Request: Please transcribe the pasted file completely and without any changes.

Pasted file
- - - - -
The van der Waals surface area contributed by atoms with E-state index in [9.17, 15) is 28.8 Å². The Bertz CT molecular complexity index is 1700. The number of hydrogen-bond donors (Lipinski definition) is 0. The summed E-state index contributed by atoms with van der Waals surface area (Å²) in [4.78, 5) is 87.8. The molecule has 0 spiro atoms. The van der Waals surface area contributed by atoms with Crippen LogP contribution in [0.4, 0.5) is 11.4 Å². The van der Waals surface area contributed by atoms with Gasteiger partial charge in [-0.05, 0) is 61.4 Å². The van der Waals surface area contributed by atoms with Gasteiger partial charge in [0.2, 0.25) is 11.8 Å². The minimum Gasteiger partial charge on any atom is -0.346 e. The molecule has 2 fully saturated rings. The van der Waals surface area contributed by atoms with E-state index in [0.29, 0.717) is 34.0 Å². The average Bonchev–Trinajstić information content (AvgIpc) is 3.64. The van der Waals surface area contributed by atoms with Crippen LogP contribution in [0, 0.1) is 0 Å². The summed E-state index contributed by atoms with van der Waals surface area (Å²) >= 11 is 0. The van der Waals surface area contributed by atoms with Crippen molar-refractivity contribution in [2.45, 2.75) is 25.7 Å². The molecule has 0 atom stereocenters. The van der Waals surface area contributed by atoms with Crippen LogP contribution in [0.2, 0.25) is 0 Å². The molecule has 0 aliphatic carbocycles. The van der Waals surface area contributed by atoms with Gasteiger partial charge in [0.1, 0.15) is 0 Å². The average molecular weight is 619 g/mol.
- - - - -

The van der Waals surface area contributed by atoms with E-state index in [9.17, 15) is 28.8 Å². The Bertz CT molecular complexity index is 1700. The number of hydrogen-bond donors (Lipinski definition) is 0. The summed E-state index contributed by atoms with van der Waals surface area (Å²) in [4.78, 5) is 87.8. The molecule has 0 spiro atoms. The van der Waals surface area contributed by atoms with Crippen LogP contribution in [0.4, 0.5) is 11.4 Å². The van der Waals surface area contributed by atoms with Gasteiger partial charge in [-0.05, 0) is 61.4 Å². The van der Waals surface area contributed by atoms with Gasteiger partial charge in [0.2, 0.25) is 11.8 Å². The minimum Gasteiger partial charge on any atom is -0.346 e. The molecule has 2 fully saturated rings. The van der Waals surface area contributed by atoms with E-state index in [0.29, 0.717) is 34.0 Å². The average Bonchev–Trinajstić information content (AvgIpc) is 3.64. The van der Waals surface area contributed by atoms with Crippen LogP contribution in [0, 0.1) is 0 Å². The summed E-state index contributed by atoms with van der Waals surface area (Å²) >= 11 is 0. The van der Waals surface area contributed by atoms with Crippen molar-refractivity contribution in [2.45, 2.75) is 25.7 Å². The molecule has 0 atom stereocenters. The van der Waals surface area contributed by atoms with Crippen LogP contribution in [0.2, 0.25) is 0 Å². The molecule has 0 aliphatic carbocycles. The van der Waals surface area contributed by atoms with Gasteiger partial charge in [0.1, 0.15) is 0 Å². The average molecular weight is 619 g/mol.